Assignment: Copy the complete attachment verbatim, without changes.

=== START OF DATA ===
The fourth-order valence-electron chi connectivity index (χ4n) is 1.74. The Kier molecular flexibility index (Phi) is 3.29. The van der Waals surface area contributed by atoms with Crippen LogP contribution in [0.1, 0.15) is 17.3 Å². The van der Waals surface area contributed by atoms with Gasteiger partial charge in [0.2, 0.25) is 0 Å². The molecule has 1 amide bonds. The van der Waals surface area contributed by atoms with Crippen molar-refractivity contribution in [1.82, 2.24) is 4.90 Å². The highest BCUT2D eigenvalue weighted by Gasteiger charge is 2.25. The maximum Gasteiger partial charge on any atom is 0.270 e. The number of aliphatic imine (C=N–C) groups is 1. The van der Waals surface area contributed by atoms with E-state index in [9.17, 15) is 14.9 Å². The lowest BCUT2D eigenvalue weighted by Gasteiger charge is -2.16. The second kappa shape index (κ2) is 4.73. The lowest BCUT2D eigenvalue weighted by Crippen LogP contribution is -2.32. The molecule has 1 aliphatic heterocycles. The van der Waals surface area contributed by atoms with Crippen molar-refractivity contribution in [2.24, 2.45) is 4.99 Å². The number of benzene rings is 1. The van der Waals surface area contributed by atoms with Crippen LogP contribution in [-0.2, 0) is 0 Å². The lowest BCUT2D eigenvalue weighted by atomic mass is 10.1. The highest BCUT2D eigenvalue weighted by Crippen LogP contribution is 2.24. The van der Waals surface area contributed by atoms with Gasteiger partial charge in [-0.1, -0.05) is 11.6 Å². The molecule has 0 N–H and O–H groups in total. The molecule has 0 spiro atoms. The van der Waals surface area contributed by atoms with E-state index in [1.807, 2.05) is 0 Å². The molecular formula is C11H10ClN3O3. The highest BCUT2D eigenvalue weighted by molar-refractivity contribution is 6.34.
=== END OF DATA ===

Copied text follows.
The fourth-order valence-electron chi connectivity index (χ4n) is 1.74. The Kier molecular flexibility index (Phi) is 3.29. The van der Waals surface area contributed by atoms with Crippen LogP contribution in [0.1, 0.15) is 17.3 Å². The van der Waals surface area contributed by atoms with Gasteiger partial charge in [0.2, 0.25) is 0 Å². The molecule has 1 amide bonds. The van der Waals surface area contributed by atoms with Crippen molar-refractivity contribution in [1.82, 2.24) is 4.90 Å². The highest BCUT2D eigenvalue weighted by Gasteiger charge is 2.25. The maximum Gasteiger partial charge on any atom is 0.270 e. The number of aliphatic imine (C=N–C) groups is 1. The van der Waals surface area contributed by atoms with E-state index in [9.17, 15) is 14.9 Å². The lowest BCUT2D eigenvalue weighted by Gasteiger charge is -2.16. The second kappa shape index (κ2) is 4.73. The lowest BCUT2D eigenvalue weighted by Crippen LogP contribution is -2.32. The molecule has 1 aliphatic heterocycles. The van der Waals surface area contributed by atoms with Crippen molar-refractivity contribution in [2.24, 2.45) is 4.99 Å². The number of benzene rings is 1. The van der Waals surface area contributed by atoms with Crippen LogP contribution in [-0.2, 0) is 0 Å². The lowest BCUT2D eigenvalue weighted by atomic mass is 10.1. The highest BCUT2D eigenvalue weighted by Crippen LogP contribution is 2.24. The van der Waals surface area contributed by atoms with Gasteiger partial charge in [-0.1, -0.05) is 11.6 Å². The molecule has 0 N–H and O–H groups in total. The molecule has 0 spiro atoms. The van der Waals surface area contributed by atoms with E-state index in [1.807, 2.05) is 0 Å². The molecular formula is C11H10ClN3O3. The highest BCUT2D eigenvalue weighted by molar-refractivity contribution is 6.34.